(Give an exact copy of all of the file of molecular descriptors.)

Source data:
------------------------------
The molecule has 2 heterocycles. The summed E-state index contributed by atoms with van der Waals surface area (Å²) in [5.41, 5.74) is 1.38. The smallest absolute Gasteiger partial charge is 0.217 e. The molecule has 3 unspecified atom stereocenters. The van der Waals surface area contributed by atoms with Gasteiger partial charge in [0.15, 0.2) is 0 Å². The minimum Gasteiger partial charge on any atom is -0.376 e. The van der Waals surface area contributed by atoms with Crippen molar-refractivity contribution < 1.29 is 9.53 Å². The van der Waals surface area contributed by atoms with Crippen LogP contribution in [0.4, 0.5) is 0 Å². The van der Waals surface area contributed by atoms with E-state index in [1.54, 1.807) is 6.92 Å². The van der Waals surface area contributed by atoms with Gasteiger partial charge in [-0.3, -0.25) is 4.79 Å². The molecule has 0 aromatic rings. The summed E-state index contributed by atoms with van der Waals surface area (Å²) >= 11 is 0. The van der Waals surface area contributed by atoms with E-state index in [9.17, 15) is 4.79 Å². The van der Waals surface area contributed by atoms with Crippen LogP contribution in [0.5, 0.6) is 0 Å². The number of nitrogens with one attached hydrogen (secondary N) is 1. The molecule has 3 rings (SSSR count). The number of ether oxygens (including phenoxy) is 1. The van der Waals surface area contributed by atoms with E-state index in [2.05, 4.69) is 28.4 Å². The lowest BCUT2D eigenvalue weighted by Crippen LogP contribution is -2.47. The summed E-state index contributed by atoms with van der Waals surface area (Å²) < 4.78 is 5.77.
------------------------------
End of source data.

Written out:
The molecule has 2 heterocycles. The summed E-state index contributed by atoms with van der Waals surface area (Å²) in [5.41, 5.74) is 1.38. The smallest absolute Gasteiger partial charge is 0.217 e. The molecule has 3 unspecified atom stereocenters. The van der Waals surface area contributed by atoms with Gasteiger partial charge in [0.15, 0.2) is 0 Å². The minimum Gasteiger partial charge on any atom is -0.376 e. The van der Waals surface area contributed by atoms with Crippen molar-refractivity contribution < 1.29 is 9.53 Å². The van der Waals surface area contributed by atoms with Crippen LogP contribution in [0.4, 0.5) is 0 Å². The van der Waals surface area contributed by atoms with E-state index in [1.54, 1.807) is 6.92 Å². The van der Waals surface area contributed by atoms with Gasteiger partial charge in [-0.3, -0.25) is 4.79 Å². The molecule has 0 aromatic rings. The summed E-state index contributed by atoms with van der Waals surface area (Å²) >= 11 is 0. The van der Waals surface area contributed by atoms with E-state index in [9.17, 15) is 4.79 Å². The van der Waals surface area contributed by atoms with Crippen LogP contribution in [0.5, 0.6) is 0 Å². The number of nitrogens with one attached hydrogen (secondary N) is 1. The molecule has 3 rings (SSSR count). The number of ether oxygens (including phenoxy) is 1. The van der Waals surface area contributed by atoms with E-state index in [2.05, 4.69) is 28.4 Å². The lowest BCUT2D eigenvalue weighted by Crippen LogP contribution is -2.47. The summed E-state index contributed by atoms with van der Waals surface area (Å²) < 4.78 is 5.77.